End One Motorcycle Ride, Safely Begin the Next

Prepare for your next ride before you finish parking your bike on this one. It's safer and much less trouble when something does go wrong.

Every ride starts before the previous one ends. Or that's my experience. The end of a ride plants mental seeds that will grow on the next one. I'll often make a mental note to try doing something differently. It might be a new way of sitting when I brake or a change in my routine as I approach intersections. I might have noted something that I let distract me. On the next ride I'll try a new approach and see if it seems to be an improvement.

In addition, there is the motorcycle itself. The final few miles of the ride is the time to consider what I need to do to make it ready for the next outing. Every ride changes the bike in some subtle way. Brake adjustment or clutch engagement point changes. A chain gets stretched a bit, introducing some driveline slop. Maybe the steering head bearings have gotten slightly notchy or the throttle cable has developed some slop. Because these changes happen gradually, there is time to adapt to them, but the end of the ride is the time to note that these things need to be adjusted. These problems should be fixed, not accommodated. The best time to do so is right after the end of a ride, so the bike is ready next time your want to drop onto it and pull the trigger.

My routine for ending a ride of any length includes filling the tank (to prevent corrosion from getting a foothold inside the tank) and lubing the chain at the gas station. Chains are best lubed when hot, and the few blocks from fill-up to garage gives the lube a chance to get spread to where it's needed, into the nooks and crannies of the chain and over the surfaces of the sprockets.

Unless I will ride in the next two or three days, I turn the petcock off a block or two from home to burn the fuel out of the float bowl and prevent it from leaving varnish deposits there.

But the most important part of the transition from this ride to the next comes when I shut the engine down. Every manual has a pre-ride checklist, but manuals never mention that the best time to perform that checklist is right after the previous ride. That way, if you find something wrong, you can either fix it before the next ride or at least know that the bike has the problem before you commit to riding it.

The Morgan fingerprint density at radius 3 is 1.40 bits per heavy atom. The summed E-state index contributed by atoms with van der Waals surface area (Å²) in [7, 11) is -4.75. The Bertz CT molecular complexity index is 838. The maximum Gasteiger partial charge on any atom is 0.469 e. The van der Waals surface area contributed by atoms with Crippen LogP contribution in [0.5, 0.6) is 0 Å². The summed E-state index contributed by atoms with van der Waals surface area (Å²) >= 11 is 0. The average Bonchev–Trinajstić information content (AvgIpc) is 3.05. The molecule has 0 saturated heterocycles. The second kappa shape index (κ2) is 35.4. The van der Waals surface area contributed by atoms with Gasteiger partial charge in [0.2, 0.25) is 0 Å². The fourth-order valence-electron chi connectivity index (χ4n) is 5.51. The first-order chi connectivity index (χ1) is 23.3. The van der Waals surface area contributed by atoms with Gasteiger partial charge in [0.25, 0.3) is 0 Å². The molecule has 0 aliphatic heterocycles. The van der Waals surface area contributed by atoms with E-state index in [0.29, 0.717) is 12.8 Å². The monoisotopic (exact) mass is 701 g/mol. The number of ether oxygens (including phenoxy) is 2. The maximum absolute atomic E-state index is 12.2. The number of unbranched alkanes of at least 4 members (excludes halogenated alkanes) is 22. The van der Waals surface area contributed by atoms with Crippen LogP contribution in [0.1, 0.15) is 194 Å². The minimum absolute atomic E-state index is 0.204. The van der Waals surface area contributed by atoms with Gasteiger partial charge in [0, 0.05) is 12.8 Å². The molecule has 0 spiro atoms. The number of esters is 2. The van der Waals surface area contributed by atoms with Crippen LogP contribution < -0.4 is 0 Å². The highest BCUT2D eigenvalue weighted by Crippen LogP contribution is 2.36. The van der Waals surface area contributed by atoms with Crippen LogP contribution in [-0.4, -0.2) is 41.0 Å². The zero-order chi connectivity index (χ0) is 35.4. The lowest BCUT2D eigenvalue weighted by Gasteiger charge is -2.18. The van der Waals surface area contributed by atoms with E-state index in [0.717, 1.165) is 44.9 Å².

If you mentally checked the bike as the ride played out its last few miles, you already have a list of things that are OK or need attention. Maybe the rear brake cable needs a slight tightening or you heard that rattle that indicates that a certain bolt is loosening again. As you ride and become intimate with a motorcycle, you discover items that aren't listed in the Periodic Maintenance charts that also require regular attention. Fasteners with an auto-loosen function can be sedated with self-locking nuts, safety wire or Loc-Tite, but there may be issues that aren't as easy to fix permanently and must be checked.

Not all problems make themselves known to the rider from the saddle. A dead taillight bulb or an oil leak won't reveal themselves unless you look for them. Take a minute or two to check for such problems before you put the cover on and walk away. Because wheels and tires are critical items, you need to lift the wheels off the floor. I used to use a lever-type jack on bikes without centerstands (which includes all but a couple of cruisers). My recent acquisition of a Sears Craftsman Motorcycle Jack (see the review in the "Accessories and Gear" section of the site) has made that the support device of choice when doing my post-ride check. I stop the bike just outside the garage, roll the jack under from the right side and have the bike up in the air a few seconds after rolling to a stop. With the wheels off the ground, I can rotate them and make the all-important check for nails or other debris stuck in them. I can also check the spokes for tightness and the belt or chain for problems. Having the bike up in the air gives a better view of components on its lower half, including potential oil-leak sites. Since the bike is level, I can easily check oil through the sight window or pull the dipstick. With the front end off the ground, it's easy to grab the front and shake it to see if steering head bearings of other front end items are loose.

One thing I do not want to check at this point is precise tire pressure. Pressure should only be measured when cold, since pressure increases in warm tires. Of course, you can detect if they are way too low now.

When I have completed this post-ride check (which takes less than two minutes from when I pull to a stop) and made any adjustments or repairs, I know that the bike is either set to go when I'm ready or what I need to do to get it ready. If you only ride on weekends, you have all week to get any problem handled.

Art Friedman

_If you have questions or comments about this article, email the author at _ Art.Friedman@primedia.com _or at _ ArtoftheMotorcycle@hotmail.com.

_For more information on safe-riding equipment, strategies, techniques and skills, see the _ Street Survival section of MotorcycleCruiser.com.

_Wouldn't you rather find a problem well in advance than out here on the road or even as you are preparing to leave? Do it with a post-ride check. _Photo by Henny Ray Abrahms.